By Thomas Garcia: Quay County Sun
Tucumcari resident and business owner Charley Crossley is trying to bring a Jeep off-road event to Tucumcari — when he is not breaking world records.
Crossley, is a 43-year-old retired monster truck driver who moved to Tucumcari in 2000 with his wife Deena.
Years of monster truck driving have taken a toll on his body but that has not affected his enjoyment of extreme off-roading.
“I don’t miss driving as much people think I would,” said Crossley. “It will always be in my blood but I’m happy just driving around in my Jeeps.”
He opened a Jeep shop called Racing Crazy Enterprises, or RCE, behind his home on Harmon Avenue in 2004. He builds, sells parts and modifies Jeeps in his shop for people across the United States. A recent project was a $60,000 modification of a Jeep for a Roswell resident. The Jeep was customized with special axles and an souped up engine that also added to the Jeep’s value. During a visit to his shop, you can follow his career by checking out the memorabilia of posters and car parts that highlight his monster driving days.
Nowadays, though he’s into customization of Jeeps. “I do what the owner specifies or can envision,” said Crossley. “Sometimes people just look at what I have done to my or my wife’s Jeep and they want something similar done to theirs.”
Crossley, however, is still somewhat of a showman. Recently, he strung 20 Jeeps together with towbars during the annual Tucumcari Parade of Lights in an attempt to set a new Guinness World record.
And he’s a part of an unofficial Jeep club whose membership consists of about 35 local residents and business owners who own Jeeps, such as Charles Dunn and Jimmy Watson.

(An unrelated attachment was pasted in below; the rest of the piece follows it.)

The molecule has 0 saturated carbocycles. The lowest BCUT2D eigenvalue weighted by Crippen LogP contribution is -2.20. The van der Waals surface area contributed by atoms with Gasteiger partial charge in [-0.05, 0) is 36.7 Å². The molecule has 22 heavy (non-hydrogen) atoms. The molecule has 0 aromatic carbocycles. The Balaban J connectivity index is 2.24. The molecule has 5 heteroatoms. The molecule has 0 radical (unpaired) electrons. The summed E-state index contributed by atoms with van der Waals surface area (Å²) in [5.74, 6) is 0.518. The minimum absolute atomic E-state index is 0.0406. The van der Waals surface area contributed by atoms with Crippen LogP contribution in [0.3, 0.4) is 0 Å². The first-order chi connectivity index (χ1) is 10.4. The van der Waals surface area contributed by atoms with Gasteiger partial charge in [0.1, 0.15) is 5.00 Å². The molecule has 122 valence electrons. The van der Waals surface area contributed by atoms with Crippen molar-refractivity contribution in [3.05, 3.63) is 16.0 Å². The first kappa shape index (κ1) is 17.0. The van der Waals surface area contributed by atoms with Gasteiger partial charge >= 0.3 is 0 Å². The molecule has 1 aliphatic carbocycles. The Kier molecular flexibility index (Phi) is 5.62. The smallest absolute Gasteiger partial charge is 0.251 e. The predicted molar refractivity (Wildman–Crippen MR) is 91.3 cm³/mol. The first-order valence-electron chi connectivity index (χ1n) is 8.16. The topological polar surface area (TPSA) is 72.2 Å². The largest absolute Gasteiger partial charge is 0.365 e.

“He is a great fabricator of vehicles and a great mechanic,” said Dunn. “He has the resources and extensive knowledge of what he is doing that makes him that much better.
“I own four Jeeps and have been a Jeep and 4×4 enthusiast for many years. I wouldn’t trust anybody but Charley to repair or modify my jeeps.”
Crossley first started his off-road career while he was a sophomore in high school in New Mexico. From there he ventured into a 27-year campaign of wild and crazy driving which earned him the nick name of Crazy Charley.
Because of Crossley’s name and signature crazy driving career, the area club has been unofficially dubbed the Quayz Jeeps Club.
“Some people don’t know my last name,” laughed Crossley “They used to think my first name was really Crazy and that my last name was Charley.”
Crossley has powerful trucks known as the Bigfoot, Grave Digger, and Bear Foot. He has also driven and owns the transforming rocket car, “Vorian.” There’s also transforming monster dinosaur “Dinosaurs Rocks” that spit fire.
At one time, he also worked Universal Studios in California from 1985 to 1990 as a stunt driver. At that time, he also built vehicles for movies, including Tango and Cash and Road House.
“I would drive the monster trucks and also perform with Vorian. I have done shows in all 50 states and have traveled the globe to do shows in countries like Japan, Australia, and Mexico,” said Crossley.
“When we would use Vorian we usually would be doing a theme show for the audience such as self-esteem, say no to drugs, and teen violence.”